The recent article in the Courier regarding Chapter 411, police and fire pension system and concerns about the city paying 30 percent effective July 1 leaves out a lot of facts that should be considered. I am not sure if the “devil is in the details” or if it is the details left out which makes it look like a devil.
The simplest way to try and explain how it works is that the police and firefighters’ pension system (not IPERS) is a self-contained system, which means that the 30 percent figure is made up of several components. Those components are the actual pension contribution, workers compensation cost and medical. All together, those components equal a figure that appears to be large but when broken down and compared to IPERS, it really isn’t. The city of Ottumwa pays workers’ compensation insurance rates on all other city employees in addition to the IPERS retirement contribution rate and social security but with police and firefighters’ workers’ compensation costs included as a part of the employer’s contribution rate. Now take the 30 percent figure reduced by the estimated workers compensation cost and medical of 20 percent, and the city pays only 10 percent toward the police and firefighters’ pension.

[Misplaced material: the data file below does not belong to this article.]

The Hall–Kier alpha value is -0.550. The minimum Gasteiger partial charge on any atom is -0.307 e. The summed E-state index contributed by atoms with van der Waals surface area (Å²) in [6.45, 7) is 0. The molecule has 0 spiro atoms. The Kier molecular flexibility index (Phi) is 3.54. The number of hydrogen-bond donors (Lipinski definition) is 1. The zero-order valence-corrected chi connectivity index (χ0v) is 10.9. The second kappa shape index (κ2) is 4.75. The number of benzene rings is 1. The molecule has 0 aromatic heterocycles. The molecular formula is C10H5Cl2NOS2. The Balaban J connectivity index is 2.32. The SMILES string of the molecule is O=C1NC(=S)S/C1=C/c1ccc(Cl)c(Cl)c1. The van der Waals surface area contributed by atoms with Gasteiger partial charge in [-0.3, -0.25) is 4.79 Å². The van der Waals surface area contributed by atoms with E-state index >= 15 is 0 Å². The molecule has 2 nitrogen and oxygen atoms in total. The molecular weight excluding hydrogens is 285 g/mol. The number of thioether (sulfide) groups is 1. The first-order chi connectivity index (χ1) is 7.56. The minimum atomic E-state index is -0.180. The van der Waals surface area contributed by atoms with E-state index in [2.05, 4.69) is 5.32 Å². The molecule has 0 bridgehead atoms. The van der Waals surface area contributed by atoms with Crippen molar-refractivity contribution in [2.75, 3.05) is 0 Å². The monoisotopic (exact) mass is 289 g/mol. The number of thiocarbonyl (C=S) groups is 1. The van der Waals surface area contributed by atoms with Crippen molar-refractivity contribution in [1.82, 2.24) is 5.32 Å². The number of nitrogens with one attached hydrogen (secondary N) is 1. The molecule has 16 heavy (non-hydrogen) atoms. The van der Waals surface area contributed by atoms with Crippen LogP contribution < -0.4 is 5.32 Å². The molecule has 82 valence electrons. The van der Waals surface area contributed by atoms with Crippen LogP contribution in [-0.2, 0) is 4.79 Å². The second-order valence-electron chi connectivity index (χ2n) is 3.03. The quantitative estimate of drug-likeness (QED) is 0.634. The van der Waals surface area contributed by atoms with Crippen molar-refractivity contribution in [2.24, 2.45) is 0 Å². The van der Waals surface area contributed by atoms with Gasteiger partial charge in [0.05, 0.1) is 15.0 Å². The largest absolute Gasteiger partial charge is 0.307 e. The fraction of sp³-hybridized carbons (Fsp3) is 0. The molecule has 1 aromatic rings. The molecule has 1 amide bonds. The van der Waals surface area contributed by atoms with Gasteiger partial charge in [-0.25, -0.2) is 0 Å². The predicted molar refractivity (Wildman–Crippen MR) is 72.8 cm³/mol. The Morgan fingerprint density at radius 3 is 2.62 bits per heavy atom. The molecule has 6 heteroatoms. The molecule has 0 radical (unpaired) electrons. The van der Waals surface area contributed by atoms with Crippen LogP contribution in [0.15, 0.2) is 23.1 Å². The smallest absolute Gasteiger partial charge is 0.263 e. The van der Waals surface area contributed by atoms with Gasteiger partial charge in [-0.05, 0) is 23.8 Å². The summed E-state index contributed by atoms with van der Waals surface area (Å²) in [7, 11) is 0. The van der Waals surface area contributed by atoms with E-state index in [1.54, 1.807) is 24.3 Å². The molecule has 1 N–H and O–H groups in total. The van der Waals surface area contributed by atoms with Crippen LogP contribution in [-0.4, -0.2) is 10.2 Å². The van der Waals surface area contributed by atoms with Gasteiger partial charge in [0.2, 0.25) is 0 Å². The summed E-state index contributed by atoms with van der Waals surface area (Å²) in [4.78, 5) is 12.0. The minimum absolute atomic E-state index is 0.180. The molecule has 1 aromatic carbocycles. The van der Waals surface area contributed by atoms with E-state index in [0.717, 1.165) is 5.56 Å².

Also, another factor to consider is that the city does not pay Social Security on Chapter 411 police officers and firefighters, which saves them 6.2 percent of payroll that they pay on all IPERS employees.
When you do the math for what the city pays for IPERS employees and 411 employees, the cost is really about the same. The city’s contribution for IPERS will be 8.93 percent on July 1, plus workers compensation cost for higher-risk jobs is approximately 15 percent, and social security at 6.2 percent equals 30.13 percent. Maybe there isn’t really a “devil in the details” when you understand the details.
Besides, if the public wants people to serve in these high-risk and physically demanding jobs to protect, serve, provide medical services and keep the citizens safe, then it comes with a cost.